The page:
My problem with FaceID is that it further degrades our individual privacy and makes us more vulnerable to both over-officious government and predatory marketing.

    TouchID is my physical finger on this phone.  FaceID is my face on a potentially global database.  Coming from the UK, one of the most surveilled societies in the western world, I find this worrying.

    I'm not interested in being reduced to a target for near-field / face-recognition ads or constant surveilance.

    An old fart?  For sure - I actually like being an individual.
    You’re not ann old fart - just an ignorant one.  There is no “database” for Face ID, much less a global one.  Just like Touch ID, a mathematical representation of your face is kept on the secure enclave on the phone.  That’s it.  Stop spreading ignorant FUD.  Or are you a politician?  In that case, you’re just acting as expected (this was a reference to an equally ignorant senator asking Apple similar questions, making it clear that neither he - nor you - have bothered to watch/read about it first)
    tmaycaliJinTechnetroxsennenStrangeDayspscooter63longpathScot1mwhite
  • Reply 4 of 68
    It depends whether you believe what Apple said or not. Apple has already explained that no user data is stored but only one inside the secure enclave (which is also used for neural training) that is not even accessible to Apple. From security point of view, that is nothing more secure than that. Now, it's up to you to believe Apple or not, the ball is on you. I personally think what they said makes sense, and there is no reason not to believe Apple.
    Scot1mwhiteRacerhomieXjony0
  • Reply 5 of 68
    tjwolf said:
    Or are you a politician?  In that case, you’re just acting as expected (this was a reference to an equally ignorant senator asking Apple similar questions, making it clear that neither he - nor you - have bothered to watch/read about it first)
    At least in the case of Sen Franken, he has a constituency to represent of which some might not bother to learn about the securities of the safe enclave in each iPhone Apple uses to protect Touch ID/Face ID information. 

    If if you’re an individual posting FUD online, that’s just being willfully ignorant. 
    StrangeDaysjony0
  • Reply 6 of 68
    sumergo said:
    My problem with FaceID is that it further degrades our individual privacy and makes us more vulnerable to both over-officious government and predatory marketing.

    TouchID is my physical finger on this phone.  FaceID is my face on a potentially global database.  Coming from the UK, one of the most surveilled societies in the western world, I find this worrying.

    I'm not interested in being reduced to a target for near-field / face-recognition ads or constant surveilance.

    An old fart?  For sure - I actually like being an individual.
    When a FaceID or TouchID is taken, it is saved into a set of complex numbers which cannot be reverse engineered at all. It has NO idea what you look like or what your fingerprint looks like. It is mathematically impossible. When it gets your picture of your face again, it converts the same thing to a set of hashes and compares them against previously hashed information and decides if it's close enough that it can safely unlock for you.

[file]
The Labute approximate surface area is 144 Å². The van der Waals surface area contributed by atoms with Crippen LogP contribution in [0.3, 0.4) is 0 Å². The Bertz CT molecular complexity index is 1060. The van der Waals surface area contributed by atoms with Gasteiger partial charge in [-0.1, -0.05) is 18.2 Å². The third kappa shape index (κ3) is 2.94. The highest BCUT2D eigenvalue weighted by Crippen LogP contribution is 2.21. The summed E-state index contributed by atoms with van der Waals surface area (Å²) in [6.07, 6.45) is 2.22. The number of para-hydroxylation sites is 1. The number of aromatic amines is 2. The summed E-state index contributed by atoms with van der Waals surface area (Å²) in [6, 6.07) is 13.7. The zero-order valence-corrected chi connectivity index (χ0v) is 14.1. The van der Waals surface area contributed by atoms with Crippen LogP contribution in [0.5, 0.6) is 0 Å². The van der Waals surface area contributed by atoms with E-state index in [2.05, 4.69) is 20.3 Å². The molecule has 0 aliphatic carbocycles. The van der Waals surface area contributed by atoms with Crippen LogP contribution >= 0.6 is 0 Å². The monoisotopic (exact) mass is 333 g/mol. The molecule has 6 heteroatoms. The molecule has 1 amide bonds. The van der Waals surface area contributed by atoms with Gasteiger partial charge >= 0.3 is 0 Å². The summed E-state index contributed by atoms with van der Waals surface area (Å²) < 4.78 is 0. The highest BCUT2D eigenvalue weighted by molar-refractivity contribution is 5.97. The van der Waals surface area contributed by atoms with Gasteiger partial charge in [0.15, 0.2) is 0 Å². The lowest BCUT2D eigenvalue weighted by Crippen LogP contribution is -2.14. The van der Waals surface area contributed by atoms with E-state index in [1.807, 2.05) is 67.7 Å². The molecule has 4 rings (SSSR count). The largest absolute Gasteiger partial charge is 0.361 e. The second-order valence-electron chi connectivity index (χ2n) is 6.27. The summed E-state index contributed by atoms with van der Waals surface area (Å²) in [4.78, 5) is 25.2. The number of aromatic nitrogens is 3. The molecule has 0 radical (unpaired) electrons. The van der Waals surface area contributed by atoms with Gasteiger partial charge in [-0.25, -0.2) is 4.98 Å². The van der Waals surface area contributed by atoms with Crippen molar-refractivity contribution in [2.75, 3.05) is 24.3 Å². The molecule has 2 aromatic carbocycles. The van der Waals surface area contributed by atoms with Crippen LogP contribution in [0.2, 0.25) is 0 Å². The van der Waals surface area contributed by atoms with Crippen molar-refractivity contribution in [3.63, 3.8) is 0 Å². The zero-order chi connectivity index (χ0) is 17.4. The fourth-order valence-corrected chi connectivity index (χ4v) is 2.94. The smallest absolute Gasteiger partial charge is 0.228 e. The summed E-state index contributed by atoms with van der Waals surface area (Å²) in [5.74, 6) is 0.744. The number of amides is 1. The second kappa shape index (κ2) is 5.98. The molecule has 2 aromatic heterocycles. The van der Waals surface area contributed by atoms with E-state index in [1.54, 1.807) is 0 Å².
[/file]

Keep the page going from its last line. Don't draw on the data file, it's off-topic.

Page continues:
pscooter63longpath
  • Reply 7 of 68
    Face ID may come to all models next year but not to justify Kuo’s Samsung promotion. It may come to all Touch ID models not to replace Touch ID but to complement it. As Federighi pointed out according to MacRumors:
    "He confirmed that Apple believes Face ID is the future of biometric authentication, with the caveat that there are settings where different biometric techniques or combinations of biometrics could make sense.

    https://www.macrumors.com/2017/09/15/craig-federighi-addresses-face-id-concerns/
    edited September 2017 anomeRacerhomieX
  • Reply 8 of 68
    sumergo said:
    My problem with FaceID is that it further degrades our individual privacy and makes us more vulnerable to both over-officious government and predatory marketing.

    TouchID is my physical finger on this phone.  FaceID is my face on a potentially global database.  Coming from the UK, one of the most surveilled societies in the western world, I find this worrying.

    I'm not interested in being reduced to a target for near-field / face-recognition ads or constant surveilance.

    An old fart?  For sure - I actually like being an individual.
    Privacy and individuality are largely a thing of the past. "Social" media / tech hv brought on a paradigm so shift so quickly and so thoroughly, most people have yet to comprehend that it's happened.  
  • Reply 9 of 68
    tjwolf said:
    sumergo said:
    My problem with FaceID is that it further degrades our individual privacy and makes us more vulnerable to both over-officious government and predatory marketing.

    TouchID is my physical finger on this phone.  FaceID is my face on a potentially global database.  Coming from the UK, one of the most surveilled societies in the western world, I find this worrying.